National Security

Curing America's Fear of Commitment

Karzai is an ingrate, but the Afghans need us.

Not since the days of Charles de Gaulle has America spilled blood and treasure on a less grateful national leader than Afghan President Hamid Karzai. In a bid to be viewed as ideologically independent, Karzai has famously criticized the West, and the United States in particular, in apparent attempts to strengthen his political hand at home.

In one year, Karzai will leave office. Around that same time, America's formal commitments to Afghanistan will end. That's a mistake. A guarantee that the United States will maintain a presence in Afghanistan after 2014 is not just important for the future; it could have significant effects right now. It could change the presidential candidates' behavior in the coming election campaign, and it could smooth the transition of power later.

The Afghan people are frantic to secure their future, and the longer the United States remains mute on its plans, the more chaotic Afghanistan may become.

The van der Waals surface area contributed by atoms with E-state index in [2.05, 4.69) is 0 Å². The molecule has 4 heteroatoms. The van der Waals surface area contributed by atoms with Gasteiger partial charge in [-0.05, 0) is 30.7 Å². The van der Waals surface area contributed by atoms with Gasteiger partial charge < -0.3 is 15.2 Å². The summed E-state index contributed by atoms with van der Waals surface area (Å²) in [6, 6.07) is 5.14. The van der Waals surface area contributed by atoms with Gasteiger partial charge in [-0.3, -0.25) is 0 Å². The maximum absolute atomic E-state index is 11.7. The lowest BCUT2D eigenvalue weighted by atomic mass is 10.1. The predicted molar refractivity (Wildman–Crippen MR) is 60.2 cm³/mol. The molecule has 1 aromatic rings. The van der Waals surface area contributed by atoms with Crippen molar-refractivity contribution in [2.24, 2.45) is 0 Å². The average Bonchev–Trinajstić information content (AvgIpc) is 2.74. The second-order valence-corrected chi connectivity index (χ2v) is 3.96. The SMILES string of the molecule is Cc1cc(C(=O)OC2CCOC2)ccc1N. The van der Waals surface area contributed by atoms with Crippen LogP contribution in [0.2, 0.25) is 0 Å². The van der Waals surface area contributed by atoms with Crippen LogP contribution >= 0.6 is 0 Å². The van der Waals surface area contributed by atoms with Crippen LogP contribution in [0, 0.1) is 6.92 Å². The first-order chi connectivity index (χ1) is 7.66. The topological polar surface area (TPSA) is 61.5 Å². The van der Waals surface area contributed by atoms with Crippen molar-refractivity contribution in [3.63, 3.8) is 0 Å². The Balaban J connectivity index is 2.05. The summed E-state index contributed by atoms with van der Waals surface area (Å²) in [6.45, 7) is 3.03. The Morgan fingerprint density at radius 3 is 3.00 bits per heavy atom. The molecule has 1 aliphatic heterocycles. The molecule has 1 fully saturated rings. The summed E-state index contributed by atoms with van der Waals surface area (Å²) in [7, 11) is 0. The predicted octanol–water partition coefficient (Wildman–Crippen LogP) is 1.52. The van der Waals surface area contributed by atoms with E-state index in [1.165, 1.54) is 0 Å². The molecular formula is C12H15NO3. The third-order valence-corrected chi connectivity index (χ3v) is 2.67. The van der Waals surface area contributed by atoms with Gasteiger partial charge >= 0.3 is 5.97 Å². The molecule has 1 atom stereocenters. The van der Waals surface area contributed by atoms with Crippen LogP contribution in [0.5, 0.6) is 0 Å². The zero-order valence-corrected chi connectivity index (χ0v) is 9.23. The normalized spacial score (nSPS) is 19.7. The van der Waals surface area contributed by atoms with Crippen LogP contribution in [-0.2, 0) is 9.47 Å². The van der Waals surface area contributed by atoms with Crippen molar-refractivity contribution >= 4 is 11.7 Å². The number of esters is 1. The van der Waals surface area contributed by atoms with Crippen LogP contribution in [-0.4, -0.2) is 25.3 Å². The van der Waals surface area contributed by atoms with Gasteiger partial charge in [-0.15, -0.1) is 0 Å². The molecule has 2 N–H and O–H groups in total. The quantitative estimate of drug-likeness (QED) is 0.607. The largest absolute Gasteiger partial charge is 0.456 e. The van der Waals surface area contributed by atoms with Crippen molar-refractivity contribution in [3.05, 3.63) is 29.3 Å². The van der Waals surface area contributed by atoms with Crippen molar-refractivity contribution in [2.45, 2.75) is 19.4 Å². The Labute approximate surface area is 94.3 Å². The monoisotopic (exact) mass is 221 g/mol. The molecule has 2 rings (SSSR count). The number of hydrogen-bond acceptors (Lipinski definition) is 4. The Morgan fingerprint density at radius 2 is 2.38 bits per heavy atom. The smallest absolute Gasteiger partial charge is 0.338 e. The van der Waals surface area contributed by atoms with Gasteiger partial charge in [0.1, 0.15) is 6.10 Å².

Fear of abandonment. The Afghans's circumspection about any U.S. dedication to their wellbeing can be seen on a daily basis. For instance, Afghan citizens have been told that those who served U.S. forces and agencies in various roles, but usually as interpreters, can obtain visas to the United States -- once they complete a lengthy application and review process. It is known as the U.S. special immigrant's visa program, or SIV. This isn't just a reward; it's a vital component of the two countries' abilities to work with one another. Afghans are under constant threat of Taliban retaliation once it is known they have worked for the Americans; without SIV, many Afghans would be at serious risk.